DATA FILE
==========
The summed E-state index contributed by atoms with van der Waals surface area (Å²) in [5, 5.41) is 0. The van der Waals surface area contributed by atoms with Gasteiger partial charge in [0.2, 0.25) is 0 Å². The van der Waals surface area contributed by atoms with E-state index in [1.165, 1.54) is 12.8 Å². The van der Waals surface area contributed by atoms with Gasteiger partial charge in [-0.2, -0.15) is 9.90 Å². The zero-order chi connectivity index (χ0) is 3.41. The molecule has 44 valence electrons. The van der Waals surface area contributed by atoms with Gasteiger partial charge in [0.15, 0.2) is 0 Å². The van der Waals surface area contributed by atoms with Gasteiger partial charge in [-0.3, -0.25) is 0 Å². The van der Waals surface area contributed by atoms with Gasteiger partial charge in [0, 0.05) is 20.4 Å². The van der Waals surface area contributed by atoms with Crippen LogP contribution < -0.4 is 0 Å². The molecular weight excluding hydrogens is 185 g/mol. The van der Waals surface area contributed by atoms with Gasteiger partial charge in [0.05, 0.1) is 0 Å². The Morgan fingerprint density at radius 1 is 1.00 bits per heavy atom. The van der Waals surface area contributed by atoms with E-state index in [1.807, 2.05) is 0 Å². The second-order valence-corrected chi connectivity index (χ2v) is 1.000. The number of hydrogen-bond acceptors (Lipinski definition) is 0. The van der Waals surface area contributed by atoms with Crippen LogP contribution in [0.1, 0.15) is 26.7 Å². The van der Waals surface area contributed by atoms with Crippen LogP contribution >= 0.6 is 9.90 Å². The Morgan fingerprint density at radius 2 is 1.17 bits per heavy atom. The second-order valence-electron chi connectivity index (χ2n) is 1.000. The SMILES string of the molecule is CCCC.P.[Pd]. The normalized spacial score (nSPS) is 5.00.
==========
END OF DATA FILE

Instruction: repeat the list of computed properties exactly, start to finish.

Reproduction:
The summed E-state index contributed by atoms with van der Waals surface area (Å²) in [5, 5.41) is 0. The van der Waals surface area contributed by atoms with Gasteiger partial charge in [0.2, 0.25) is 0 Å². The van der Waals surface area contributed by atoms with E-state index in [1.165, 1.54) is 12.8 Å². The van der Waals surface area contributed by atoms with Gasteiger partial charge in [-0.2, -0.15) is 9.90 Å². The zero-order chi connectivity index (χ0) is 3.41. The molecule has 44 valence electrons. The van der Waals surface area contributed by atoms with Gasteiger partial charge in [0.15, 0.2) is 0 Å². The van der Waals surface area contributed by atoms with Gasteiger partial charge in [-0.3, -0.25) is 0 Å². The van der Waals surface area contributed by atoms with Gasteiger partial charge in [0, 0.05) is 20.4 Å². The van der Waals surface area contributed by atoms with Crippen LogP contribution < -0.4 is 0 Å². The molecular weight excluding hydrogens is 185 g/mol. The van der Waals surface area contributed by atoms with Gasteiger partial charge in [0.05, 0.1) is 0 Å². The Morgan fingerprint density at radius 1 is 1.00 bits per heavy atom. The van der Waals surface area contributed by atoms with E-state index in [1.807, 2.05) is 0 Å². The second-order valence-corrected chi connectivity index (χ2v) is 1.000. The number of hydrogen-bond acceptors (Lipinski definition) is 0. The van der Waals surface area contributed by atoms with Crippen LogP contribution in [0.1, 0.15) is 26.7 Å². The van der Waals surface area contributed by atoms with Crippen LogP contribution >= 0.6 is 9.90 Å². The Morgan fingerprint density at radius 2 is 1.17 bits per heavy atom. The second-order valence-electron chi connectivity index (χ2n) is 1.000. The SMILES string of the molecule is CCCC.P.[Pd]. The normalized spacial score (nSPS) is 5.00.